In late July, it’s not uncommon to see Klingons, Darth Vader, Spiderman and Superwoman all boarding the Trolley at the same time in downtown San Diego. Comic-Con — a five-day celebration of popular art and entertainment at the annual convention along downtown San Diego’s scenic bay front — attracts 130,000 attendees and the San Diego Trolley system handles more than 215,000 extra passenger trips during the festivities.
PHOTO GALLERY: MTS Service at San Diego Comic Con
To help Comic-Con passengers avoid long Trolley ticket lines and provide a convenient ticket purchasing option, MTS introduced mTicket — a mobile ticketing app that puts the Trolley ticket vending machine in the pocket of the passenger.
Mobile ticketing options are becoming more popular for transit agencies across the U.S., including the Massachusetts Bay Transportation Authority, New Jersey Transit, Dallas Area Rapid Transit and TriMet in Portland, Ore. Fare systems professionals predict that up to 25% of sales will eventually come through mobile ticketing options.
MTS first introduced mTicket in 2013 for San Diego Chargers and San Diego State Aztec football games. Comic-Con was the third step for the mTicket pilot program in the San Diego market.
“We thought this was a good tech-savvy audience and that many Comic-Con passengers would embrace this option,” said Rob Schupp, director of marketing and communications at MTS. “The biggest challenge was making them aware that mobile ticketing was available.”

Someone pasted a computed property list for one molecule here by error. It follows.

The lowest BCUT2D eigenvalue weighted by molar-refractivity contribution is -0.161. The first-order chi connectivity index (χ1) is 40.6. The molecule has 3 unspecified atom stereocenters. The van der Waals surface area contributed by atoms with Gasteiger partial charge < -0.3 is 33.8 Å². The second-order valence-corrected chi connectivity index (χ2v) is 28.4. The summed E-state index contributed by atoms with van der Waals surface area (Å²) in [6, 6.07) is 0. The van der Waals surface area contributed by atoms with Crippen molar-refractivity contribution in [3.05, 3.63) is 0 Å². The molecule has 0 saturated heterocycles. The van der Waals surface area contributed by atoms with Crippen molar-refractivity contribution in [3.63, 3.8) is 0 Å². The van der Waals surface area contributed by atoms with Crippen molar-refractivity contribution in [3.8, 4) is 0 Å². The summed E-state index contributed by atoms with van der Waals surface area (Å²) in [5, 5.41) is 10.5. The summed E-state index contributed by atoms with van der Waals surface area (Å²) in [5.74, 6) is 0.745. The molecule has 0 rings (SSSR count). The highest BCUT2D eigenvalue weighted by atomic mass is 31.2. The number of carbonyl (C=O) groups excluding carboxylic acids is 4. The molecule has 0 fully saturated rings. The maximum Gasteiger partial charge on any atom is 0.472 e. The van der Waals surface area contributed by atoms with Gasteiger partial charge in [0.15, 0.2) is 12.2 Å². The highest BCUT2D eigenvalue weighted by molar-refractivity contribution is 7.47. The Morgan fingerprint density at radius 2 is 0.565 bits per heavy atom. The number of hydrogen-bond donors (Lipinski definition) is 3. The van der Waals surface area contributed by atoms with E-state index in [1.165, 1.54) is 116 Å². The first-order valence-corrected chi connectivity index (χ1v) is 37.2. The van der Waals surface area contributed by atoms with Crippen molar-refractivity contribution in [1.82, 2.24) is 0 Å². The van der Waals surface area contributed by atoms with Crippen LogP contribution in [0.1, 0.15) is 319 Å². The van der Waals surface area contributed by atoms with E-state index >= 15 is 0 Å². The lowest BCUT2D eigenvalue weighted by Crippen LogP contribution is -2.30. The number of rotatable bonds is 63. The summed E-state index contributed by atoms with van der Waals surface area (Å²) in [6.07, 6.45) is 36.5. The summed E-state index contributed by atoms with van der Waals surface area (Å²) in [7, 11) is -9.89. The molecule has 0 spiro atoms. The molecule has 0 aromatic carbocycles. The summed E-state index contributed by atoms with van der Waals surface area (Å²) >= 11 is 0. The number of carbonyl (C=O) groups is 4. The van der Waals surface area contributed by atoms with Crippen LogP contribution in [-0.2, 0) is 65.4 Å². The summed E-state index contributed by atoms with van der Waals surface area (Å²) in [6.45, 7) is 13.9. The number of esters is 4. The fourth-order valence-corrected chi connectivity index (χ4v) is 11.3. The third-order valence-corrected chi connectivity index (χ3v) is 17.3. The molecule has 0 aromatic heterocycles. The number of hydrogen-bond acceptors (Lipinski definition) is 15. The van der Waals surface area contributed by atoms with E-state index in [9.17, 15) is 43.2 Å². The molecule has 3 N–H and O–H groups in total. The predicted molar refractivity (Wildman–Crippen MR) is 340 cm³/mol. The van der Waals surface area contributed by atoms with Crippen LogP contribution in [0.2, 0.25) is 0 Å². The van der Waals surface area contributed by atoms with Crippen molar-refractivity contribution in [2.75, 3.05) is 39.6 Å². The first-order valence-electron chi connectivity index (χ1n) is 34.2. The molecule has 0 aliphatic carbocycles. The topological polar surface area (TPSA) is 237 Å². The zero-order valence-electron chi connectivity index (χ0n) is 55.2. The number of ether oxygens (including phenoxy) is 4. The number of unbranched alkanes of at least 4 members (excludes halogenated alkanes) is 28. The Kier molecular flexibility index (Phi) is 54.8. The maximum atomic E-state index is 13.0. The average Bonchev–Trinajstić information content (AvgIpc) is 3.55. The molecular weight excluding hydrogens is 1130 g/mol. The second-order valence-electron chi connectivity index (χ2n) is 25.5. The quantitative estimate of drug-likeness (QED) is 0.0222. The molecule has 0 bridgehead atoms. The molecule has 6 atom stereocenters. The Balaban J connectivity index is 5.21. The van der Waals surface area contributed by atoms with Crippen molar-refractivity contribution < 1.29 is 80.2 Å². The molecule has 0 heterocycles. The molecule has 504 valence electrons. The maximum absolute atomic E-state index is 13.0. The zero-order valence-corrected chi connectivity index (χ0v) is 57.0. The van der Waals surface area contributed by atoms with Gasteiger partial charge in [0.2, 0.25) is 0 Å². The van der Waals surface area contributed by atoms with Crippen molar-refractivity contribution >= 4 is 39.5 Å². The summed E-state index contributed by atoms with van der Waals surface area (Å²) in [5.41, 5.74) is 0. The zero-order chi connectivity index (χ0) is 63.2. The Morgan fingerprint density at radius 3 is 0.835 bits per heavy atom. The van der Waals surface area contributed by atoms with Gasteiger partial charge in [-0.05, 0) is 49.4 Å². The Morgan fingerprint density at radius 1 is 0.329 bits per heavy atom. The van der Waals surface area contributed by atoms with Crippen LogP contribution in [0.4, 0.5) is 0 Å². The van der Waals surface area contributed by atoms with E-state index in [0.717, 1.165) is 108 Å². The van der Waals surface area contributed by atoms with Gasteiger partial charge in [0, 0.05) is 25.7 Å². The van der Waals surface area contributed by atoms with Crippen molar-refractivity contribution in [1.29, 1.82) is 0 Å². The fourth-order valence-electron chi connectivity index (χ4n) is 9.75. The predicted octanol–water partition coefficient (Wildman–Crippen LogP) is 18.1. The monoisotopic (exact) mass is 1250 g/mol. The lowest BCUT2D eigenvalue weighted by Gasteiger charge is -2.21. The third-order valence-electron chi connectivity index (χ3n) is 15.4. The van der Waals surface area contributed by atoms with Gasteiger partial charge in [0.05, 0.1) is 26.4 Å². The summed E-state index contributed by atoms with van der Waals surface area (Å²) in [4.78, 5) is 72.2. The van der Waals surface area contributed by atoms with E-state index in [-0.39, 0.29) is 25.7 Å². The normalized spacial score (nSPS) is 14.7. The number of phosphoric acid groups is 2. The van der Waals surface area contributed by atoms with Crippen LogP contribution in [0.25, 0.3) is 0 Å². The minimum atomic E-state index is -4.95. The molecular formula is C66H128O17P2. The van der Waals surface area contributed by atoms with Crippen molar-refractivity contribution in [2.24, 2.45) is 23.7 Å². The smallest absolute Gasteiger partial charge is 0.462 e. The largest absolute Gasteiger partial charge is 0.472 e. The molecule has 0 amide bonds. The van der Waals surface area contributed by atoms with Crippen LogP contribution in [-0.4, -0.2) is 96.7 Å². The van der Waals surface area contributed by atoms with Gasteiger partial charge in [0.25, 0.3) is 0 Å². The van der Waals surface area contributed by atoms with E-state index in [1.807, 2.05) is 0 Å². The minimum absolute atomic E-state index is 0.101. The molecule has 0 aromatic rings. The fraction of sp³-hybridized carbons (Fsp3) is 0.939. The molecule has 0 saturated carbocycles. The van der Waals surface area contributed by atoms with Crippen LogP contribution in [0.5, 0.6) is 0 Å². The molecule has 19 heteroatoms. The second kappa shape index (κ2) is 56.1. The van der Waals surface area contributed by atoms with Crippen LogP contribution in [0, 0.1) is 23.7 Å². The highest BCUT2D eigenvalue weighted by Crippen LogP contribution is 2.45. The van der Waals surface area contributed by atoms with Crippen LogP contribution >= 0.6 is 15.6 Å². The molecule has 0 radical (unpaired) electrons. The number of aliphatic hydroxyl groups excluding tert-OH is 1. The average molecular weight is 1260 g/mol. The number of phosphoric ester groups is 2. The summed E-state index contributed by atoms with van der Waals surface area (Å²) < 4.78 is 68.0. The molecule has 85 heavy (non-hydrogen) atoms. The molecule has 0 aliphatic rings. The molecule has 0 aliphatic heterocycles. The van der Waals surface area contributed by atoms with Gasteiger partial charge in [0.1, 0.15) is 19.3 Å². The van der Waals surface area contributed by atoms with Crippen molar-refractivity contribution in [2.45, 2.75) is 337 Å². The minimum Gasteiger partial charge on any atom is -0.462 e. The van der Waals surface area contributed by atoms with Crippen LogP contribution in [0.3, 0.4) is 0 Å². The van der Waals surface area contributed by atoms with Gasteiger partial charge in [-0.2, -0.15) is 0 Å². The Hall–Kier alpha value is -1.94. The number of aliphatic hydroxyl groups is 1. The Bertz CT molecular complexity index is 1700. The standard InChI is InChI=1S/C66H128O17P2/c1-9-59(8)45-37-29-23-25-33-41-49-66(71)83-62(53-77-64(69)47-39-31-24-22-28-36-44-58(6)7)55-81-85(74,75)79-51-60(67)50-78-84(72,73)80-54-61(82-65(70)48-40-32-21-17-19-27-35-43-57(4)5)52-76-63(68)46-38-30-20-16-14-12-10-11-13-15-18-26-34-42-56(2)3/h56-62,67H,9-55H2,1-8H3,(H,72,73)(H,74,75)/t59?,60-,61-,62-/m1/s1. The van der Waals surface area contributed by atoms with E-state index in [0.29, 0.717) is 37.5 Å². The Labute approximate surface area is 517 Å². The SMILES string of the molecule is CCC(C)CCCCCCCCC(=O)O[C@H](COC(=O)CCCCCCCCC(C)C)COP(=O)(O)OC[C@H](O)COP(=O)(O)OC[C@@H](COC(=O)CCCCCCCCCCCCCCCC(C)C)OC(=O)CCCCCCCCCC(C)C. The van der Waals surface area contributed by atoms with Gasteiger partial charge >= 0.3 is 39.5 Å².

The MTS marketing and communications team used aggressive outreach tactics to boost awareness for mTicket leading up to Comic-Con week. mTicket promotions began about two weeks ahead of Comic-Con, including clever comic-themed artwork for stations and ticket vending machines, advertisements in local papers, outdoor signage at select Trolley stations, social media sharing, blog posts through popular Comic-Con bloggers and on-air television network interviews.
“Riding the Trolley to Comic-Con is always part of news coverage, but mTickets gave us a news hook that really boosted coverage. We were on all the major television news station in San Diego,” added Schupp.
The marketing campaign paid off. There were more than 4,100 ticket sales transactions totaling nearly $58,800 in value. Sales started immediately after it was announced and took off two days prior to the festivities.
“mTickets were just one of the ways people could buy their fares,” Schupp said. “We also printed commemorative tickets that are always real popular with collectors. And, of course, ticket vending machines were the workhorse in terms of volume. But when it was all said and done, about ten percent of our volume was in mTickets, which was a big success for our first year.”